Video games can seem elusive to some people, particularly those who feel it offers too steep a learning curve. It’s not uncommon for someone to come across a gamer engrossed in a screen, only to stare at it with a bit of contempt at the perceived convolution. Role-playing games can seem deceptively difficult, but they ultimately only require a relatively short amount of time investment before a novice gamer becomes acclimated to the controls and stat-based game play.
Of course, some people don’t like games merely because they find them too childish or useless. While it’s true that video games can certainly sap an individual’s time, it’s unfair to suggest they don’t offer any merit or substance. In fact, there are many games that feature sprawling stories, vivid characterizations, inspiring visuals and orchestrated music that can rival other forms of entertainment by leaps and bounds.
Video games aren’t just a time waster either, they can also help alleviate symptoms of anxiety and depression, which can be especially helpful to those struggling with mood disorders and other mental health problems. Video games also have the power to teach. A recent study conducted by Brown University aimed to find the key behind video game related skills and how this information may be applied to environments outside the virtual world.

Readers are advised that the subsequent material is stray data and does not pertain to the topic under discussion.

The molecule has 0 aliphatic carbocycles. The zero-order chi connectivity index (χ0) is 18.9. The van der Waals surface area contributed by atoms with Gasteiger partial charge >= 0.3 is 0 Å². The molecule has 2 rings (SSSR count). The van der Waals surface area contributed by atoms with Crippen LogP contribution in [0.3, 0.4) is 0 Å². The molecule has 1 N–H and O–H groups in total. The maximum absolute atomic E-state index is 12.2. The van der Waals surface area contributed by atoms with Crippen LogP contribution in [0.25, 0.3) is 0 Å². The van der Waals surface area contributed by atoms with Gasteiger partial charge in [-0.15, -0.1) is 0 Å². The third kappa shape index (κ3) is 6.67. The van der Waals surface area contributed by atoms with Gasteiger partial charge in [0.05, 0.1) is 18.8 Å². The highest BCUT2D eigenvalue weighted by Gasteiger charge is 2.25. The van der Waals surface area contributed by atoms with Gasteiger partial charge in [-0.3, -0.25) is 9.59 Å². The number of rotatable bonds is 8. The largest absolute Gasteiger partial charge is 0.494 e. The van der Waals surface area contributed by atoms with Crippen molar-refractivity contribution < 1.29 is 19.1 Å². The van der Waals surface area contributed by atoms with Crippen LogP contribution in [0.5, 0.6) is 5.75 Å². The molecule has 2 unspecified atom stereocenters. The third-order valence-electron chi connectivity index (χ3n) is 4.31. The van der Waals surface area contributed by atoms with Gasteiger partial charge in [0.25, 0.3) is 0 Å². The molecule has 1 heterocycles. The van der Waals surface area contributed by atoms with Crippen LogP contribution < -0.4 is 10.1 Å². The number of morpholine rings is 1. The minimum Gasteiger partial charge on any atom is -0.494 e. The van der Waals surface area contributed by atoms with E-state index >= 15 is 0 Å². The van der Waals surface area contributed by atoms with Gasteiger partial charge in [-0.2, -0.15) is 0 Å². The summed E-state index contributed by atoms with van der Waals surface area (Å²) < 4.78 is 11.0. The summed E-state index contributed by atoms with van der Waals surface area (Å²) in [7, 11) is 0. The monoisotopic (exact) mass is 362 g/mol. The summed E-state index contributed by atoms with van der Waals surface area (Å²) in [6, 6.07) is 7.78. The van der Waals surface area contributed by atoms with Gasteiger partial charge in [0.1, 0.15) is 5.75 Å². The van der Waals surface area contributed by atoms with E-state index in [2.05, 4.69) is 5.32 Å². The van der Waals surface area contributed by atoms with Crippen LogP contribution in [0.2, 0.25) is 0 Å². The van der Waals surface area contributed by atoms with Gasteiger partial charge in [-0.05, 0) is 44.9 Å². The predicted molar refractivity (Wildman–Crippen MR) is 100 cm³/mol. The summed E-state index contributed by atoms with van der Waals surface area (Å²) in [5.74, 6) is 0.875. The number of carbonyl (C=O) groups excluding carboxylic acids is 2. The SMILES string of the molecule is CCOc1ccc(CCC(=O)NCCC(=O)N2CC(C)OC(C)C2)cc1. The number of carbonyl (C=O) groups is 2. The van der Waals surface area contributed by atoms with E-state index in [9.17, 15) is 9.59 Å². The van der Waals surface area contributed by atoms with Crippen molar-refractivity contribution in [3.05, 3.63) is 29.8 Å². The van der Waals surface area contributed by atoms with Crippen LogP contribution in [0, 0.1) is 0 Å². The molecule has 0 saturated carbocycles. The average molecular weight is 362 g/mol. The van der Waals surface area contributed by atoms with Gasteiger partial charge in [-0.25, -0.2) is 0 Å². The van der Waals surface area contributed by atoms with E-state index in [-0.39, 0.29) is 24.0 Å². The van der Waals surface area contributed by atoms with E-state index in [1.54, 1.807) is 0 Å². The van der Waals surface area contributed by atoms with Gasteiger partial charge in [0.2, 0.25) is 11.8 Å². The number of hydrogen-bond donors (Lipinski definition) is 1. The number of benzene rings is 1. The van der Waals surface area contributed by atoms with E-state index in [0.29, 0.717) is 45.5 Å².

First-person shooters were used in the study, including Halo: Reach and Starcraft 2. These games are based on real-time action and players need to have quick reflexes. Even players who are quite experienced can have trouble going head to head against the most elite players.
The study found that the most skilled players didn’t dedicate their every waking second to playing the game at all. In fact, data suggests that those who play twice as often are likely to be less skilled. The results of the study concluded that a methodical, yet moderate approach to the game would net the highest rate of skill.
This study seems to indicate that video games can be an interesting tool to help people understand other avenues of thought and discipline. Whether it’s breaking the cycle of anxiety, broadening artistic horizons or understanding skill acquisition, games seem to have more importance than their reputation would dictate.